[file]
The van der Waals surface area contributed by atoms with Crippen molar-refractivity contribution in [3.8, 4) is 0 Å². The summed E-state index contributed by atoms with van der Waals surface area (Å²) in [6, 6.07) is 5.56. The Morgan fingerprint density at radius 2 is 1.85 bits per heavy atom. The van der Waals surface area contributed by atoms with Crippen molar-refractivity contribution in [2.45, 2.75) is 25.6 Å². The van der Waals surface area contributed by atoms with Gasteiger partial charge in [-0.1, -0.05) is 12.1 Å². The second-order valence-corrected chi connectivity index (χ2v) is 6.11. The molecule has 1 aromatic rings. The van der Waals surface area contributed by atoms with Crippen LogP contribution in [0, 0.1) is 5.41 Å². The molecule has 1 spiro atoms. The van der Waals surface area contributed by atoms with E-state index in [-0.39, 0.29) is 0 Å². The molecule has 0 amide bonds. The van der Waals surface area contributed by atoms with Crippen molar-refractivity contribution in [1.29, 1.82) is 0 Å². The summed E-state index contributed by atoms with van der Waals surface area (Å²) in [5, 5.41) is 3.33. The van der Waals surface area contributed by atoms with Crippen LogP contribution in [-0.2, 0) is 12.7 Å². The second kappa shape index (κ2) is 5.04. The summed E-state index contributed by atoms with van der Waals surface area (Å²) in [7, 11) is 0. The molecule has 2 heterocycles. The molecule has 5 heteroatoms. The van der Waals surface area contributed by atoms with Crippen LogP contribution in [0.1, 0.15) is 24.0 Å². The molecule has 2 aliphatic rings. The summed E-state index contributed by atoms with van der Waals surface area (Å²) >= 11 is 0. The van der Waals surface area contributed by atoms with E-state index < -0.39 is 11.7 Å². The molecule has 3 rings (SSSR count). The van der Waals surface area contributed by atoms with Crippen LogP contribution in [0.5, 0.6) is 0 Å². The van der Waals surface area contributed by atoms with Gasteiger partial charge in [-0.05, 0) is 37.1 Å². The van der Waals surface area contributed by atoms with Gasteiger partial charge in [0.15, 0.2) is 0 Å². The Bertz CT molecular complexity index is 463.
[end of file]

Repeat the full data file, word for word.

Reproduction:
The van der Waals surface area contributed by atoms with Crippen molar-refractivity contribution in [3.8, 4) is 0 Å². The summed E-state index contributed by atoms with van der Waals surface area (Å²) in [6, 6.07) is 5.56. The Morgan fingerprint density at radius 2 is 1.85 bits per heavy atom. The van der Waals surface area contributed by atoms with Crippen molar-refractivity contribution in [2.45, 2.75) is 25.6 Å². The van der Waals surface area contributed by atoms with Gasteiger partial charge in [-0.1, -0.05) is 12.1 Å². The second-order valence-corrected chi connectivity index (χ2v) is 6.11. The molecule has 1 aromatic rings. The van der Waals surface area contributed by atoms with Crippen LogP contribution in [0, 0.1) is 5.41 Å². The molecule has 1 spiro atoms. The van der Waals surface area contributed by atoms with E-state index in [-0.39, 0.29) is 0 Å². The molecule has 0 amide bonds. The van der Waals surface area contributed by atoms with Crippen molar-refractivity contribution in [1.29, 1.82) is 0 Å². The summed E-state index contributed by atoms with van der Waals surface area (Å²) in [5, 5.41) is 3.33. The van der Waals surface area contributed by atoms with Crippen LogP contribution in [-0.2, 0) is 12.7 Å². The second kappa shape index (κ2) is 5.04. The summed E-state index contributed by atoms with van der Waals surface area (Å²) in [7, 11) is 0. The molecule has 2 heterocycles. The molecule has 5 heteroatoms. The van der Waals surface area contributed by atoms with Crippen LogP contribution in [0.1, 0.15) is 24.0 Å². The molecule has 2 aliphatic rings. The summed E-state index contributed by atoms with van der Waals surface area (Å²) >= 11 is 0. The van der Waals surface area contributed by atoms with E-state index < -0.39 is 11.7 Å². The molecule has 3 rings (SSSR count). The van der Waals surface area contributed by atoms with Crippen LogP contribution in [0.5, 0.6) is 0 Å². The van der Waals surface area contributed by atoms with Gasteiger partial charge in [-0.05, 0) is 37.1 Å². The van der Waals surface area contributed by atoms with Gasteiger partial charge in [0.15, 0.2) is 0 Å². The Bertz CT molecular complexity index is 463.